Nutrient testing, whether done through a conventional or functional lab, can provide some key clues as to causes of disease. Whether a patient has low Vitamin D that’s impacting their energy, mood and bone health, or B12 deficiency that’s causing neuropathy or dementia, or low ferritin (iron stores) that’s contributing to fatigue, restless leg or difficulty focusing, there’s a clear correlation between low nutrient levels and various chronic conditions.
While it’s important to identify deficiencies and obtain appropriate supplementation to correct it, it’s even more important to go a step further and ask why the deficiency is there to begin with. If you’ve been told you have low levels of one or more vitamins and minerals, it’s important to consider the following potential causes:
You may not be getting enough nutrients from food. This can be for various reasons. Some people don’t eat enough. Some people eat “enough”, but favor processed foods that are considered nutrient-poor. Whole foods are ideal to get the most nutrient-dense nourishment. If you reflect on your food intake and routine and see that there’s room for improvement, dietary modifications alongside supplementation may do the trick.
You may be taking a medication that depletes the body of nutrients. This is a very common, yet overlooked factor, especially for people on multiple medications. I encourage individuals taking one or medications to discuss options to address nutrient depletion with their provider. A few examples include:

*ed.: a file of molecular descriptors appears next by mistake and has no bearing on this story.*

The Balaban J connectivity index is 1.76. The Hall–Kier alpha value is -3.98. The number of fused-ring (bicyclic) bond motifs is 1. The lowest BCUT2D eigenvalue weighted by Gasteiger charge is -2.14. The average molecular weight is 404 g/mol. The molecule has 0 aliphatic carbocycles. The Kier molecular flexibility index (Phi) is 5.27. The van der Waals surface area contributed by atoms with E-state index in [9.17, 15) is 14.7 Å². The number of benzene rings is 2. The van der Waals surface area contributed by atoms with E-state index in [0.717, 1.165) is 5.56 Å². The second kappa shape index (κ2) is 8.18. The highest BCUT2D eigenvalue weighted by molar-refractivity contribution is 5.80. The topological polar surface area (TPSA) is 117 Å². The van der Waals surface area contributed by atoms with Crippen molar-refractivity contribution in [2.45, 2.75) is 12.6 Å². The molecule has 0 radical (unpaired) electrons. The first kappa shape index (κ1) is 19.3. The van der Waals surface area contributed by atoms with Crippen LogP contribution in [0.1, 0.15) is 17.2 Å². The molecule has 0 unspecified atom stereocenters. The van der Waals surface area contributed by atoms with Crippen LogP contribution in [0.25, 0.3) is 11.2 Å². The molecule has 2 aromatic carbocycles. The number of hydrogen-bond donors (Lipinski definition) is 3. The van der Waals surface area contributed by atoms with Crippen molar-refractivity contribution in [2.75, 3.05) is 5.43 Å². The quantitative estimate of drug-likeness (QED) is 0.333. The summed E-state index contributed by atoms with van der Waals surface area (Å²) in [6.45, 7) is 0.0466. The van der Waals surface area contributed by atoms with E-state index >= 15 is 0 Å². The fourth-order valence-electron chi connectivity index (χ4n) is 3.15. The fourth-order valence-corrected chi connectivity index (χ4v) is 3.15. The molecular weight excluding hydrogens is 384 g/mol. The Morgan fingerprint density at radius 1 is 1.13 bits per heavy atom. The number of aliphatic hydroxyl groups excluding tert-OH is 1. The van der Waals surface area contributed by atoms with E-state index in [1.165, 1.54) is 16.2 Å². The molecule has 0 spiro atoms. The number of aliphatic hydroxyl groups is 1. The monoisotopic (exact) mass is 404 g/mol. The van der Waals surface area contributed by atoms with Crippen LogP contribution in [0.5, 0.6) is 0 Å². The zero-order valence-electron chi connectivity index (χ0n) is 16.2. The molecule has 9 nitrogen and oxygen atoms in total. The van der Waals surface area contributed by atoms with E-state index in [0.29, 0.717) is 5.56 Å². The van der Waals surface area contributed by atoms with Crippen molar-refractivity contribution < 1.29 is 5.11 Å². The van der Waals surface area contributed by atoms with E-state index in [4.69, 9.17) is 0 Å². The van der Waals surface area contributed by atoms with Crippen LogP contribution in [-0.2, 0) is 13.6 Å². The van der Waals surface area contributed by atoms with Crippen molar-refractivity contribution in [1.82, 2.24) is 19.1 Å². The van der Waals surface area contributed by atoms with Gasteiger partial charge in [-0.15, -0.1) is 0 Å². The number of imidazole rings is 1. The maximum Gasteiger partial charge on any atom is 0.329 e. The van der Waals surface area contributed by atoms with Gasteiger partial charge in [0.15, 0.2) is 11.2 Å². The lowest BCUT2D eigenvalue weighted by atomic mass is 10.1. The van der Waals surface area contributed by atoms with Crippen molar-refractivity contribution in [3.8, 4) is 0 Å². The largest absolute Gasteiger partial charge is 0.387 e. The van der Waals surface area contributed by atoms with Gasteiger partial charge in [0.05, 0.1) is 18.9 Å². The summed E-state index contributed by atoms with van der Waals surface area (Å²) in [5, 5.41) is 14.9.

Long-term use of proton-pump inhibitors (i.e. Prilosec) will prevent calcium, iron, Vitamin C, zinc, and B12 absorption, thus increasing risk of premature development of osteoporosis and dementia
Oral contraceptives deplete the body of Calcium, Magnesium and B vitamins
Diabetes medications like Metformin can deplete B12
Statins deplete the body of Co10
You may be exposed or have had previous exposure to environmental toxicants like metals (lead and mercury), chemicals and mold. Chronic exposure to chemicals, mold, and metals results in more stress on the body, requiring a higher demand for nutrients that provide us energy, and help repair tissues and cells. Over time, this increased demand can deplete our nutrient stores.
You may have a chronic gastrointestinal condition, like Celiac or Non-Celiac Gluten-Sensitivity, Food Intolerances, Crohn’s, colitis, or IBS/SIBO. These conditions impact the body’s ability to absorb nutrients via the gut. In order for supplementation to effectively restore healthy levels, it’s important to make sure these potential issues are being managed so that your body can get what it needs from food in the future!
One final note: If your provider recommends a blood draw for nutrient testing, make sure to avoid vitamin supplementation (Iron, Vitamin D, Vitamin B12, etc) for 5 days prior to your blood draw. I’ve commonly seen patients and their conventional providers fully bent out of shape over an elevated Serum B12 level, only to find out the patient had taken their B12 supplement the morning of the test!